SIGHT AND SOUND SAN DIEGO
|Return to Trevor Hall||If
a yoga studio had a beach bonfire, they’d be listening to Trevor
Hall. Filled with spiritual messages and nature sounds, Hall’s music
is a perfect fit with Belly Up’s iconic low-key vibe.
“The last time I was here, it was just me and about ten other people,” Hall told the sold-out crowd. Since then, the artist has collaborated and toured with the likes of Matisyahu, Colbie Caillat and Michael Franti. Now, he’s touring on his own.
Hall’s set list featured many songs off of his new E.P. “Unpack Your Memories.” While most concerts allow artists to strip down their heavily produced and fine-tuned songs, Hall’s stint at Belly Up was precisely the opposite. Hall recorded and produced the E.P. by himself, taking what typically would be a demo and publishing it untouched. Though a talented songwriter and performer, Hall’s E.P. lacked the depth of sound that comes from recording with live musicians.
His live setup, featuring Brian Lang on upright bass and Doug Smith on percussion, gave the songs on his E.P. the chance to stretch and grow. For Hall and the Belly Up, Sunday night wasn’t just where music was performed live, but where it came to life.
SD EXCLUSIVE: Trevor Hall
We got the chance to chat with Trevor Hall, whose unique brand of acoustic reggae music has brought him to collaborate and tour with artists like Matisyahu, Colbie Caillat and SOJA. Hall recently played at the Belly Up, one of the first performances in a North American tour.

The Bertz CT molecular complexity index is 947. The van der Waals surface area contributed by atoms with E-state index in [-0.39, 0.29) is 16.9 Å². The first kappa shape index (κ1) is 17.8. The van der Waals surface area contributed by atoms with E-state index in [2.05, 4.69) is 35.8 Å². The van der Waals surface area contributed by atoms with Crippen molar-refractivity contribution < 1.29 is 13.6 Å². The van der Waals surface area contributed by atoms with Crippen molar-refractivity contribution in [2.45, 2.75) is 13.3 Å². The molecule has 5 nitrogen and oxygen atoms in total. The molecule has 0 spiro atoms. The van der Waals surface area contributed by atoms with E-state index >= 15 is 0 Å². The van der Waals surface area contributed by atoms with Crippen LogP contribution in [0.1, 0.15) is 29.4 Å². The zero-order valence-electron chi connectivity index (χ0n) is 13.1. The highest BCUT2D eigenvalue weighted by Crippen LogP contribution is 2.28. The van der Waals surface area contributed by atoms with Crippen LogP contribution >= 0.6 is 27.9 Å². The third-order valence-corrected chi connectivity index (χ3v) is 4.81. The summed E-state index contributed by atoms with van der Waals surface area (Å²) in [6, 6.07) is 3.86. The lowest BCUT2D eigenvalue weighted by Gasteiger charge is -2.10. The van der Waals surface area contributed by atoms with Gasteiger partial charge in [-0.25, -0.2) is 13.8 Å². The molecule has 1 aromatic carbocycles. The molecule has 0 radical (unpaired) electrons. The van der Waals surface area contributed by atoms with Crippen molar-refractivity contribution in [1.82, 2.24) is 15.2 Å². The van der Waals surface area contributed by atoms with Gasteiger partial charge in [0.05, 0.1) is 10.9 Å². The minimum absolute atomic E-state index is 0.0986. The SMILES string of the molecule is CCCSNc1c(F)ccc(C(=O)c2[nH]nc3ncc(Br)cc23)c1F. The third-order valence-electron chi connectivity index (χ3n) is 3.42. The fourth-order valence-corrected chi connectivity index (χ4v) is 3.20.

Interview by: Katelyn Montero
SD: You just released a new E.P. in March called “Unpack Your Memories,” what was the motivation behind it?
Trevor Hall: When we record albums, we only put 12 or so songs on it, and typically it’s the ones that make sense together. When you’re writing songs it’s different. Some of those songs we write get lost and so I wanted to do something to give those songs a place.
SD: I read somewhere that this album is entirely self-produced. What is that process like compared to recording an album in the studio?
Trevor Hall: With first demo I ever made, I got on my computer and recorded it at home. So this is coming back to that. These songs kind of have a sweet mood to them because they’re completely untouched by producers. These songs are really personal to me. When you write a song, you’re writing through all of these experiences. And so now to go and revisit it, it’s kind of like looking back and experiencing things again, but in a different way. So the album is about going back and finding those experiences.
SD: The songs on your E.P. all have very spiritual themes to them, it’s very cohesive. Could you explain a bit about where that comes from?
Trevor Hall: That just sort of naturally comes out for me. Even if I didn’t necessarily set out to write a song and have it be something in particular, it’s hard for me to keep it from going there.
SD: What is it like to perform such personal songs in public?
Trevor Hall: In some ways, it really kind of hurts. As soon as the song leaves that kind of safe chamber, it’s almost like a kid going off to college. A lot of people comment on songs and say things, and it’s not that what they say is wrong, but it’s that I’m so emotionally attached to the lessons that I learned. On the flip side, you have a lot of people who emotionally connect with songs in ways you never would have expected.
SD: What can we expect from your tour?
Trevor Hall: For me, every show is so different. You can play the same exact set one night and there’s no energy, and the next night it’s just raging. As a band, we like to mix it up and keep things fresh. On stage with me will be Brian Lang on upright bass and Doug Smith on percussion.